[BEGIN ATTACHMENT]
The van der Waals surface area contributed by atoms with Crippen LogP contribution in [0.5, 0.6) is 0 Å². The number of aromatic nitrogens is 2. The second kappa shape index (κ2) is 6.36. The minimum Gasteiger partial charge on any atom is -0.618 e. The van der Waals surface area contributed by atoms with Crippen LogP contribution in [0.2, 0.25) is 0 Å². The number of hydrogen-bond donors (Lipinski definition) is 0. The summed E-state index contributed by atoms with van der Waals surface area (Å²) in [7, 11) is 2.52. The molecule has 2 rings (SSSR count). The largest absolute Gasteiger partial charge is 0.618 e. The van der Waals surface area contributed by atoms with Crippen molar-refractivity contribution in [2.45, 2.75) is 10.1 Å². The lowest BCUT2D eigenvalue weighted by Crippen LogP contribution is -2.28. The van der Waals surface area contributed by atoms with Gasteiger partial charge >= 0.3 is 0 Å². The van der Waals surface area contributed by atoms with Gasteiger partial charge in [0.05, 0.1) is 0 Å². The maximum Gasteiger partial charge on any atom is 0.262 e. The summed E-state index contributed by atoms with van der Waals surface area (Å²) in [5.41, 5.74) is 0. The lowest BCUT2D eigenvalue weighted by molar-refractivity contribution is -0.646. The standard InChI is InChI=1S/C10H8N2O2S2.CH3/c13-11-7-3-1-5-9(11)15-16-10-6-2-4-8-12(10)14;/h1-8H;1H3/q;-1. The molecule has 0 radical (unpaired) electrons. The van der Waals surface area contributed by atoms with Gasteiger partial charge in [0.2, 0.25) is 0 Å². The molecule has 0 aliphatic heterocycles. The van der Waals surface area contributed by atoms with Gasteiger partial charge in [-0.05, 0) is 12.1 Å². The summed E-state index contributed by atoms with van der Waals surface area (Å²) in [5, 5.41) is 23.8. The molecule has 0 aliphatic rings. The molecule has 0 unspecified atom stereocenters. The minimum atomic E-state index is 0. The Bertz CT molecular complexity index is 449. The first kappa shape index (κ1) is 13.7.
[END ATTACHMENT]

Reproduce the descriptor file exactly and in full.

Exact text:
The van der Waals surface area contributed by atoms with Crippen LogP contribution in [0.5, 0.6) is 0 Å². The number of aromatic nitrogens is 2. The second kappa shape index (κ2) is 6.36. The minimum Gasteiger partial charge on any atom is -0.618 e. The van der Waals surface area contributed by atoms with Crippen LogP contribution in [0.2, 0.25) is 0 Å². The number of hydrogen-bond donors (Lipinski definition) is 0. The summed E-state index contributed by atoms with van der Waals surface area (Å²) in [7, 11) is 2.52. The molecule has 2 rings (SSSR count). The largest absolute Gasteiger partial charge is 0.618 e. The van der Waals surface area contributed by atoms with Crippen molar-refractivity contribution in [2.45, 2.75) is 10.1 Å². The lowest BCUT2D eigenvalue weighted by Crippen LogP contribution is -2.28. The van der Waals surface area contributed by atoms with Gasteiger partial charge >= 0.3 is 0 Å². The van der Waals surface area contributed by atoms with Gasteiger partial charge in [0.05, 0.1) is 0 Å². The maximum Gasteiger partial charge on any atom is 0.262 e. The summed E-state index contributed by atoms with van der Waals surface area (Å²) in [5.41, 5.74) is 0. The lowest BCUT2D eigenvalue weighted by molar-refractivity contribution is -0.646. The standard InChI is InChI=1S/C10H8N2O2S2.CH3/c13-11-7-3-1-5-9(11)15-16-10-6-2-4-8-12(10)14;/h1-8H;1H3/q;-1. The molecule has 0 radical (unpaired) electrons. The van der Waals surface area contributed by atoms with Gasteiger partial charge in [0.2, 0.25) is 0 Å². The molecule has 0 aliphatic heterocycles. The van der Waals surface area contributed by atoms with Gasteiger partial charge in [-0.05, 0) is 12.1 Å². The summed E-state index contributed by atoms with van der Waals surface area (Å²) in [5, 5.41) is 23.8. The molecule has 0 aliphatic rings. The molecule has 0 unspecified atom stereocenters. The minimum atomic E-state index is 0. The Bertz CT molecular complexity index is 449. The first kappa shape index (κ1) is 13.7.